Where to See Azulejo Tiles in Porto? TOP 9

One of the most characteristic artistic elements of Portugal are the azulejo tiles. There are various beautiful examples in Porto, on tenements and various monuments. Where to see the best azulejos in Porto? Here’s our list.

Sao Bento Station

One of the places most famous for the azulejo tiles is the Sao Bento railway station. The entire interior of the building, put into service in 1916, is filled with beautiful azulejos presenting the rich history of the country. The mosaics were created by Jorge Colaco. In total, the walls are covered with 20 thousand painted tiles, which take up 550 m2. You can see scenes from the Battle of Valdevez, the meeting of Egas Moniz with Alfonso VII or the arrival of John I of Portugal in Porto.

The Carmo Church – Igreja do Carmo

The walls of one of the most beautiful churches in Porto are also adorned by a pattern presented on azulejo tiles. The baroque-rococo church’s construction is decorated with the pattern from 1910, prepared by Silvestre Silvestri and Carlos Branco. The main theme of the pattern is the establishment of the Carmelite order.

Porto Cathedral (Sé Catedral)

We’ll not witness the beautiful mosaic inside the cathedral, instead there are the beautiful white-blue tiles on the cloister and the cathedral’s terrace. It’s inspired by one of the books from the Old Testament – the Song of Songs. There are also scenes from Ovid’s Metamorphoses and from the life of Virgin Mary.

Igreja da Misericórdia Church

The azulejos in the Igreja de Misericordia church are not as popular as the rest of the list for one simple reason – they’re actually inside the building. Outside the mass hours, entering the building requires a ticket to the Museu da Misericordia museum, located right next to the church. Inside, there’s the mosaic, the oldest parts of which date back to 1628. Unfortunately, most of the tiles got destroyed over the years. The new ones were placed in 1866.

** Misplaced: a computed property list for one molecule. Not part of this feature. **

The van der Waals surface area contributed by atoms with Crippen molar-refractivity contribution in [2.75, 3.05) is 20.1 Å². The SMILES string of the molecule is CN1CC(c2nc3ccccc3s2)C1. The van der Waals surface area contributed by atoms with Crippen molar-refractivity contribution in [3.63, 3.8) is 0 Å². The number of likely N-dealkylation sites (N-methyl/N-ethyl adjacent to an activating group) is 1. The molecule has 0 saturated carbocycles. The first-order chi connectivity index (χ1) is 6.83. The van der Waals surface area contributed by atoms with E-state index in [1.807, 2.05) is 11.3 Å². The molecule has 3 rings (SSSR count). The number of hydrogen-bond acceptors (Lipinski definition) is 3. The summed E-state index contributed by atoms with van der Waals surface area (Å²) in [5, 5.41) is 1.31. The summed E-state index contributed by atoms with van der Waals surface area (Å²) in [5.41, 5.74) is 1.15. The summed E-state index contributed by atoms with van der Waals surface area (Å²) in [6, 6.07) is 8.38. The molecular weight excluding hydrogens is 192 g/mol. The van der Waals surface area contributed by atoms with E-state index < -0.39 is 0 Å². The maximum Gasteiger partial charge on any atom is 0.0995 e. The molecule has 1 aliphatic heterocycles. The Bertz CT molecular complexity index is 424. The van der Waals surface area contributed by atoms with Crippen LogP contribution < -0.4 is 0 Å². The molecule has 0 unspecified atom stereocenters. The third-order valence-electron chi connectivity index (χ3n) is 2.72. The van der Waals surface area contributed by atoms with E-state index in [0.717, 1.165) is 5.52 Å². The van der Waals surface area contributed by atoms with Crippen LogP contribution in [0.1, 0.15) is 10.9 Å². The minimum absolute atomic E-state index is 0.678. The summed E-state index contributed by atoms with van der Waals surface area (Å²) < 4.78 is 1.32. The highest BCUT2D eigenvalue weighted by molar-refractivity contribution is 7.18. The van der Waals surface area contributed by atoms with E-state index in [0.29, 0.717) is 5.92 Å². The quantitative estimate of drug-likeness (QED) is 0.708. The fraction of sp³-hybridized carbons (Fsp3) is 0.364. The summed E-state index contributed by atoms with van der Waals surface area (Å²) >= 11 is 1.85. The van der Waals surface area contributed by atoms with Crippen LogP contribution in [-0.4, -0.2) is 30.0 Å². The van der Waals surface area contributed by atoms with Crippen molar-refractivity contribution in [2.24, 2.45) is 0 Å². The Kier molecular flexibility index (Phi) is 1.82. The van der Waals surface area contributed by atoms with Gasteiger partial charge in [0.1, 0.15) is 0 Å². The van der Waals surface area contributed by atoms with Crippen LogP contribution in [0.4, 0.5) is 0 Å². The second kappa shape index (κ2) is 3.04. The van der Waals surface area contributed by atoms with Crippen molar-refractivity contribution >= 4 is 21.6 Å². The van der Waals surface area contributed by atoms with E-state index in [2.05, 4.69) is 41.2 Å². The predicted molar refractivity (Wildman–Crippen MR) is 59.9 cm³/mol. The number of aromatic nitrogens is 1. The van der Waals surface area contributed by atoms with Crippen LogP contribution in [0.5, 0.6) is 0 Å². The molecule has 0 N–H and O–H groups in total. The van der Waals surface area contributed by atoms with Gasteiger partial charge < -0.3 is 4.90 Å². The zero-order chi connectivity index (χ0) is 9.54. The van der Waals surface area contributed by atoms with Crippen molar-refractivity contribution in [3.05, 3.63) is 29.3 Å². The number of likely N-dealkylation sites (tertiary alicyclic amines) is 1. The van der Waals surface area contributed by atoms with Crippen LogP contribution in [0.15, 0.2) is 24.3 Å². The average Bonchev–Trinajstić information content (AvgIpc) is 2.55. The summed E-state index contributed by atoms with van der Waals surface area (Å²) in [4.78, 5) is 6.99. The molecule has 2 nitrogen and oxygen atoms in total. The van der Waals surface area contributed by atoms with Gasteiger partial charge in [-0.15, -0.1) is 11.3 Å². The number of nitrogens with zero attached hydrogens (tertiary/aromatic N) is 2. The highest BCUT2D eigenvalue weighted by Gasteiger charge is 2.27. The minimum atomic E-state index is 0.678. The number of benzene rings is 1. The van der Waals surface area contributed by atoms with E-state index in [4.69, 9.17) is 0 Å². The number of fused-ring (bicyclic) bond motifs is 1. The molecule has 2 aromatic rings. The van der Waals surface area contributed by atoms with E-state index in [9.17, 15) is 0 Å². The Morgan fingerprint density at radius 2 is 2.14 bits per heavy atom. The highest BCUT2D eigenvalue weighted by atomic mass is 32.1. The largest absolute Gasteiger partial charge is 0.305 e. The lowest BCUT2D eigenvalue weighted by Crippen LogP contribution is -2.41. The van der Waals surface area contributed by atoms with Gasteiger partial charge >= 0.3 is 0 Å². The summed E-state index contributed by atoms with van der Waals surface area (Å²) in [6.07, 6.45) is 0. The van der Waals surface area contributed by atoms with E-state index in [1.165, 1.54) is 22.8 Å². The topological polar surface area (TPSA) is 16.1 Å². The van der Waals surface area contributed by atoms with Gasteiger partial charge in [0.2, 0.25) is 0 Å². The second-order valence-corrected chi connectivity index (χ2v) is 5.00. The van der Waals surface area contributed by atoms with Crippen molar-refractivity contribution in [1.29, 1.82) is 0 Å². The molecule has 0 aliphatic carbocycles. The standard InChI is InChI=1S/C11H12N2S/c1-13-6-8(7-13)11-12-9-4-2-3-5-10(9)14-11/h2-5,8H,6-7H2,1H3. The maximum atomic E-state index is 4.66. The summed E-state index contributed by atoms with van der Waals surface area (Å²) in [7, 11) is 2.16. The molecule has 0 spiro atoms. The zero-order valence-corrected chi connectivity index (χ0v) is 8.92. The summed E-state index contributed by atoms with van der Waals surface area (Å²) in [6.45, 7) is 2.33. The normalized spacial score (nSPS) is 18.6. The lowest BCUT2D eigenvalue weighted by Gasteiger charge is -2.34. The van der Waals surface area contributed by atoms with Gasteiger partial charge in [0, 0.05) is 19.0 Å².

Chapel of Souls – Capela das Almas

The Chapel of Souls comes from, supposedly, the 18th century. The building is most well known for its stained glass and, most importantly, the beautiful mosaic covering the entire construction. The mosaic comes from the interwar period. There are 15 947 tiles ,which all together take up 360 metres square. The pattern presents the life of St. Francis of Assisi and St. Catherine.

Church of Saint Ildefonso

The facade of the 18th century Saint Ildefonso church (at Rua de Santo Ildefonso 11), which was finished in 1739, is another excellent example of what azulejo can accomplish. The facade is decorated with 11 thousand azulejo tiles, made by Jorge Calano (in 1932). The tiles present scenes from the life of St. Ildefonso and some evangelical motifs.

Houses along the Cais da Ribeira

A nice, relaxing walk along the river or a visit to one of the bars located at Cais da Ribeira is what we’ve included on our unusual attractions list in Porto. When strolling along the Douro river bank, we should take a look at not only the Dom Luis I Bridge, but also the facades of the houses facing the river. Each tenement along the promenade is a true piece of tile art.

The ‘A Pérola do Bolhão’ grocery store

A Pérola do Bolhão is a traditional grocery store with a rich interior filled with local products, which are certainly worth bringing home from Porto, including great wines, cheeses or drinks. The store operates non-stop since 1917 and is one of the most characteristic points of the city. The shop is unique (and famous), not thanks to its history, but rather to the azulejo tiles which adorn the facade of the shop. The pattern is a good example of the fact, that azulejo doesn’t have to present only historical or biblical scenes. This one simply presents a pair of women holding a tea shrub and a coffee tree.

Rua de Ribeira Negra

And to finish the list off, we’ve got something a little more modern. The wall along the Rua de Ribeira Negra street is decorated with over 40 metres long and 5 metres tall mosaic from 1987. The piece was made by Julio Resende, who unfortunately passed away in 2011. The main motif of the azulejo is the Ribeira district itself.

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